Part of the problem, at least, lay in the failure of the California industry to impose itself upon the eastern trade. California wine lacked prestige as compared to anything imported, and the New York merchants wanted it only to supply the cheap market. Charles Wetmore charged that the New Yorkers in fact knew nothing about the possibilities of California wines, and that, since they never visited the state, they missed their opportunities to buy good wines before they disappeared into undistinguished blends for the standard market. On the other hand, Wetmore conceded, the Californians handled their own wines badly: uncontrolled secondary fermentations, storage under conditions of damaging heat, aging too long in wood, and other bad practices meant that the wines they shipped east would be heavy and dull at best and, at worst, simply spoiled.[49]

The failure to develop a market for wines of quality from California was particularly damaging to the industry, for it destroyed all incentive to take the trouble and run the risks required to grow the best varieties and to make the highest standard of wine. "The man who gets ten tons of grapes to the acre gets 10 cents for wine; the man who, on a steep hillside, gets two tons and a half, gets 12 cents; and the 12-cent wine is mixed with the 10-cent," said Charles Wetmore in 1894.[50] He went on to describe the languishing of the industry: growers were allowing diseases to run unchecked through their vineyards; some were grafting over their su-


perior varieties to high-yielding, low-quality kinds; and some 30,000 acres of grapes had been withdrawn from the state's total in the past six years.[51]

By 1892, for example, Zinfandel grapes sold for $10 a ton—not enough to pay the costs of picking. Wine at wholesale fetched 10 cents a gallon.[52] In such circumstances, the wish to eliminate competition in favor of some sort of cooperation, legal or otherwise, grew irresistible. At the lowest point of the industry's fortunes, in 1894, the decisive step was taken when seven of the state's largest and most powerful merchants, all based in San Francisco, joined together to form the California Wine Association (CWA). Together they represented much of the wine-growing history of California, and so large a part of the state's wine traffic that they at once dominated the market and continued to do so until Prohibition.[53]

The distinction between winegrower and wine merchant was not sharply drawn at this time in California. Most of the members of the CWA were vineyard owners, and all of them operated wineries that produced at least a part of what they sold. The association was thus in a position to operate a fully integrated enterprise, beginning with the grape and ending at the retail shelf, and this on a scale without precedent. Among the association's many and various properties from the beginning were such items as the Greystone Cellars at St. Helena, biggest in the state, the Glen Ellen Vineyards in Sonoma County, the Orleans Hill Vineyards in Yolo County, and the Cucamonga Vineyards in San Bernardino County. Other properties were absorbed into the system in ensuing years. By 1902 the CWA controlled the output of over fifty wineries, producing some thirty million of the state's forty-four million gallons of wine in that year. By 1910 a company brochure could boast that the association "cultivates more vineyard acreage, crushes more grapes annually, operates more wineries, makes more wine, has a greater wine storage capacity than any other wine concern in the world."[54] The company's wineries were scattered throughout every winegrowing region of the state: they included, to name but a few, the Uncle Sam Winery in Napa, the Tokay Winery in Glen Ellen, the Pacific Winery in San Jose, and the Calwa and Wahtoke wineries in Fresno County.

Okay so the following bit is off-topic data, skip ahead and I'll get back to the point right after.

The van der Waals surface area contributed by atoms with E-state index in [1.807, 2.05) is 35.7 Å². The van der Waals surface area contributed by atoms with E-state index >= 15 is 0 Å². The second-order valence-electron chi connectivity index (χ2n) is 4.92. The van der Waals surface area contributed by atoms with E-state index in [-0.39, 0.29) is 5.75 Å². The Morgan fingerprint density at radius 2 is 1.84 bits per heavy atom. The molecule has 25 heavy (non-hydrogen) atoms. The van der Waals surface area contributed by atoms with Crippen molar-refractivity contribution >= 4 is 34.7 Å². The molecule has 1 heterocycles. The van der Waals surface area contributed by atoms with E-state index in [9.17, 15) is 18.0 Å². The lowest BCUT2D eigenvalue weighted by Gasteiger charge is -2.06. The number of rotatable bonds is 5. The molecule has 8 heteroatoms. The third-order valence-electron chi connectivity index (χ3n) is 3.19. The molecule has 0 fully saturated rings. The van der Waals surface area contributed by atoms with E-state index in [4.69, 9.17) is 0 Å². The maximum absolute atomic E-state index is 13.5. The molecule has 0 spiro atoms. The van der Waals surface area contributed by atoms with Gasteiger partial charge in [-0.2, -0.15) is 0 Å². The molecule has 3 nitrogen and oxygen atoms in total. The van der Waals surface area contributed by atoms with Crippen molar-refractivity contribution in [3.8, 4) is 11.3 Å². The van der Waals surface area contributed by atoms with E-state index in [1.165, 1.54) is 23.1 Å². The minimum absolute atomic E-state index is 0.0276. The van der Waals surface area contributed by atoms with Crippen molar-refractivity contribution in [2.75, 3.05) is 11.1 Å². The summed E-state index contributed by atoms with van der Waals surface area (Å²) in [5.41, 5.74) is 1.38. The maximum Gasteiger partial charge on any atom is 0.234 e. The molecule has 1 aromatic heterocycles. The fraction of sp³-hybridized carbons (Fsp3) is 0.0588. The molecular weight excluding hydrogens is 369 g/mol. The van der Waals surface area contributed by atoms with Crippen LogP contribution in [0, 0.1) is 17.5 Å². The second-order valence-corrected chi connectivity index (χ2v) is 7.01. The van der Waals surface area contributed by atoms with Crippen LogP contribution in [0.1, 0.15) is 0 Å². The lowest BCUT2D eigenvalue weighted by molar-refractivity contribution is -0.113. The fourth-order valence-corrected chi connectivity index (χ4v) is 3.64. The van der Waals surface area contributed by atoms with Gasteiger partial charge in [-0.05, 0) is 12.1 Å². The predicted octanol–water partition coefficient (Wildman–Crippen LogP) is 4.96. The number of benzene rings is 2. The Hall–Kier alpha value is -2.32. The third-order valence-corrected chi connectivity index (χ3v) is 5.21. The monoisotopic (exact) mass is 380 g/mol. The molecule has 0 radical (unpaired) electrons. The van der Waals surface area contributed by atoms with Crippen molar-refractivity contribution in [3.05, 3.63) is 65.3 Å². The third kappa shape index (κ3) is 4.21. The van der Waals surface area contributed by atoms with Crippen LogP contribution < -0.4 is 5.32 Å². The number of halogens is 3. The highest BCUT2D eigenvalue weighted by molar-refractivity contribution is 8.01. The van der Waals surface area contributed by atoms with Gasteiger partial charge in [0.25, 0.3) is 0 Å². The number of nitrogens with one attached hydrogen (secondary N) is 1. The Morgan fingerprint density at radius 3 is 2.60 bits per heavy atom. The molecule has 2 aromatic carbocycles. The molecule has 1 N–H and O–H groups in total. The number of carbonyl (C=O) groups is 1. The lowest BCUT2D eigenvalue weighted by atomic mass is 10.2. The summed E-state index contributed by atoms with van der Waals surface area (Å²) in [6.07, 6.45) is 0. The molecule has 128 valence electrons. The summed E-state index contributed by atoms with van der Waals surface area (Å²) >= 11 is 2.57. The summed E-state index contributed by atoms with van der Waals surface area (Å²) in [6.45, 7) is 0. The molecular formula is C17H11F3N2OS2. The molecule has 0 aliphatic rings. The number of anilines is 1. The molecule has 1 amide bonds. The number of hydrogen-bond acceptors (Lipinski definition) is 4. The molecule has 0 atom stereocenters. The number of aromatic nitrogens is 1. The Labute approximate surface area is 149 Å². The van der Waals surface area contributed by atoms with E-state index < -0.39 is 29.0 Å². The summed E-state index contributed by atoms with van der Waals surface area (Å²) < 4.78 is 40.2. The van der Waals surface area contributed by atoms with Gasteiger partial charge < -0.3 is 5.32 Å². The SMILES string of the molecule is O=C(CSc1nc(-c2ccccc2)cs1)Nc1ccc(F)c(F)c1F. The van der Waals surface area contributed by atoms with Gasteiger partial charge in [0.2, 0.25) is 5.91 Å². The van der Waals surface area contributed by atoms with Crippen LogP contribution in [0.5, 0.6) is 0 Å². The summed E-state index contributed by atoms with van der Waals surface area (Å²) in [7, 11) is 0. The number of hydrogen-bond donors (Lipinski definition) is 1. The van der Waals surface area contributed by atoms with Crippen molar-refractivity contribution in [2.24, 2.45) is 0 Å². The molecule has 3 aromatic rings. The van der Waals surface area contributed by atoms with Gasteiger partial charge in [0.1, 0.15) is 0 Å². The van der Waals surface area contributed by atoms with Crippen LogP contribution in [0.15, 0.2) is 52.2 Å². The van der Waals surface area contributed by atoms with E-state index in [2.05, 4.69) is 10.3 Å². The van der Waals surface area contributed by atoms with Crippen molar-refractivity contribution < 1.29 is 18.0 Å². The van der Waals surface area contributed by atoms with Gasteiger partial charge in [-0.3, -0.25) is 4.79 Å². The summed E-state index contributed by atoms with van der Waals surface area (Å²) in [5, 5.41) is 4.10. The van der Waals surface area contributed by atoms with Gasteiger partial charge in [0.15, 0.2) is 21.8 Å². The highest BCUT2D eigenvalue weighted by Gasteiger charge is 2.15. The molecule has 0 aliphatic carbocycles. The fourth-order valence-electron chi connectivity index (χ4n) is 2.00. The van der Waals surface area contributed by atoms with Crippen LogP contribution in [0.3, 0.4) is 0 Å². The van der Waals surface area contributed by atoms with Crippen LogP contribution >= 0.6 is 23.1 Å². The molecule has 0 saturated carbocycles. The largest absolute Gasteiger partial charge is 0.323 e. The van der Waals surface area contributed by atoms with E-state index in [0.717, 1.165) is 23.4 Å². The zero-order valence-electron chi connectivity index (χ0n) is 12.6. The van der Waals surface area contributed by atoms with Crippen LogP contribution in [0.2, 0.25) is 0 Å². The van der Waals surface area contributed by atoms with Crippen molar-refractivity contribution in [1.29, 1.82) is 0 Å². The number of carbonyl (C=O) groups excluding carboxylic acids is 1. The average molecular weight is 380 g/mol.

Their produce was sent to central cellars in San Francisco where the wines were stored, blended to a uniform standard, bottled, and then shipped for sale under the Calwa brand, with its trademark of a young Bacchus, accompanied by the California bear, standing at the prow of a ship whose sail bore the seal of California. Thus the idea of a standard, unvarying product bearing a brand identity was introduced into the California wine trade. The care of the cellars and the crucial work of blending was under the exclusive charge of Henry Lachman, famous as one of the two best tasters in the state (the other was Charles Carpy, also an official of the CWA).[55]